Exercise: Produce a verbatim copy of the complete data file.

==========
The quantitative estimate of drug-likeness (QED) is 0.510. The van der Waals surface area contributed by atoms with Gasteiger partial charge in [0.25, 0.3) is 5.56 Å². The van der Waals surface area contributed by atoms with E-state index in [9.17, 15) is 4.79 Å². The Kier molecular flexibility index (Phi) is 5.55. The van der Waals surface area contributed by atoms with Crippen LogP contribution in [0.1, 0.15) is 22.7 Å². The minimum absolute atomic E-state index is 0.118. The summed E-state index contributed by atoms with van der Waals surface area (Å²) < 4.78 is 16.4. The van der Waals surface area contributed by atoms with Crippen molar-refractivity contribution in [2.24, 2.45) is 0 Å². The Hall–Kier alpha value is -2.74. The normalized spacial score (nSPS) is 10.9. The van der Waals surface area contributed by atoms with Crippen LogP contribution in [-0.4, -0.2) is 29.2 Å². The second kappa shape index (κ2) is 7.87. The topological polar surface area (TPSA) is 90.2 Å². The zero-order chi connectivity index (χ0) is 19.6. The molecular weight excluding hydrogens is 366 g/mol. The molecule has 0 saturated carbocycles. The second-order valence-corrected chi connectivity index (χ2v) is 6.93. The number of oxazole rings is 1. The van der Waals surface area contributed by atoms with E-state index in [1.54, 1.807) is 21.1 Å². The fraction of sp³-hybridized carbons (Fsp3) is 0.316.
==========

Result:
The quantitative estimate of drug-likeness (QED) is 0.510. The van der Waals surface area contributed by atoms with Gasteiger partial charge in [0.25, 0.3) is 5.56 Å². The van der Waals surface area contributed by atoms with E-state index in [9.17, 15) is 4.79 Å². The Kier molecular flexibility index (Phi) is 5.55. The van der Waals surface area contributed by atoms with Crippen LogP contribution in [0.1, 0.15) is 22.7 Å². The minimum absolute atomic E-state index is 0.118. The summed E-state index contributed by atoms with van der Waals surface area (Å²) < 4.78 is 16.4. The van der Waals surface area contributed by atoms with Crippen molar-refractivity contribution in [2.24, 2.45) is 0 Å². The Hall–Kier alpha value is -2.74. The normalized spacial score (nSPS) is 10.9. The van der Waals surface area contributed by atoms with Crippen LogP contribution in [-0.4, -0.2) is 29.2 Å². The second kappa shape index (κ2) is 7.87. The topological polar surface area (TPSA) is 90.2 Å². The zero-order chi connectivity index (χ0) is 19.6. The molecular weight excluding hydrogens is 366 g/mol. The molecule has 0 saturated carbocycles. The second-order valence-corrected chi connectivity index (χ2v) is 6.93. The number of oxazole rings is 1. The van der Waals surface area contributed by atoms with E-state index in [1.54, 1.807) is 21.1 Å². The fraction of sp³-hybridized carbons (Fsp3) is 0.316.